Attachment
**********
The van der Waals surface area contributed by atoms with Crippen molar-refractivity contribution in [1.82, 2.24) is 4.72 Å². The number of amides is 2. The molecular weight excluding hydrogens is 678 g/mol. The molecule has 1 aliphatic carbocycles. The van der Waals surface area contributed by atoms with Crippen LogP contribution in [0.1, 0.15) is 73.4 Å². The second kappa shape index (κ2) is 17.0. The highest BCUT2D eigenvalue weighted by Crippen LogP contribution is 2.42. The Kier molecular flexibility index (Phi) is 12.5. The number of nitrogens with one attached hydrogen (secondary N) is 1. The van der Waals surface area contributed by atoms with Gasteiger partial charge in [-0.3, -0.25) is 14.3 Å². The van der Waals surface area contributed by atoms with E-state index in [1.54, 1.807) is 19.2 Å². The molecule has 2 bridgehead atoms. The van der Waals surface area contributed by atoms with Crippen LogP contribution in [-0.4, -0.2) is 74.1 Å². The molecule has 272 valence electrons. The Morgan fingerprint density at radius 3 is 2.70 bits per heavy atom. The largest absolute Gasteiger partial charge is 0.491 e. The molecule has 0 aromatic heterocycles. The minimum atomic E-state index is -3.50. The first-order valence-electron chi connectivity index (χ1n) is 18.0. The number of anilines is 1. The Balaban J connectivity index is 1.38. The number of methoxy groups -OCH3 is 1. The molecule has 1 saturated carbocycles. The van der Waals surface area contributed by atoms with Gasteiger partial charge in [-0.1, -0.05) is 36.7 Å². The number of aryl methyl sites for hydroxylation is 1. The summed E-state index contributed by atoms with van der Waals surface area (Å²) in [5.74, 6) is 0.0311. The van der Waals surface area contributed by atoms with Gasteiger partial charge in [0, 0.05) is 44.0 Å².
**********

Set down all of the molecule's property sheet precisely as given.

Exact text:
The van der Waals surface area contributed by atoms with Crippen molar-refractivity contribution in [1.82, 2.24) is 4.72 Å². The number of amides is 2. The molecular weight excluding hydrogens is 678 g/mol. The molecule has 1 aliphatic carbocycles. The van der Waals surface area contributed by atoms with Crippen LogP contribution in [0.1, 0.15) is 73.4 Å². The second kappa shape index (κ2) is 17.0. The highest BCUT2D eigenvalue weighted by Crippen LogP contribution is 2.42. The Kier molecular flexibility index (Phi) is 12.5. The number of nitrogens with one attached hydrogen (secondary N) is 1. The van der Waals surface area contributed by atoms with Gasteiger partial charge in [-0.3, -0.25) is 14.3 Å². The van der Waals surface area contributed by atoms with E-state index in [1.54, 1.807) is 19.2 Å². The molecule has 2 bridgehead atoms. The van der Waals surface area contributed by atoms with Crippen LogP contribution in [-0.4, -0.2) is 74.1 Å². The molecule has 272 valence electrons. The Morgan fingerprint density at radius 3 is 2.70 bits per heavy atom. The largest absolute Gasteiger partial charge is 0.491 e. The molecule has 0 aromatic heterocycles. The minimum atomic E-state index is -3.50. The first-order valence-electron chi connectivity index (χ1n) is 18.0. The number of anilines is 1. The Balaban J connectivity index is 1.38. The number of methoxy groups -OCH3 is 1. The molecule has 1 saturated carbocycles. The van der Waals surface area contributed by atoms with Gasteiger partial charge in [-0.1, -0.05) is 36.7 Å². The number of aryl methyl sites for hydroxylation is 1. The summed E-state index contributed by atoms with van der Waals surface area (Å²) in [5.74, 6) is 0.0311. The van der Waals surface area contributed by atoms with Gasteiger partial charge in [0, 0.05) is 44.0 Å².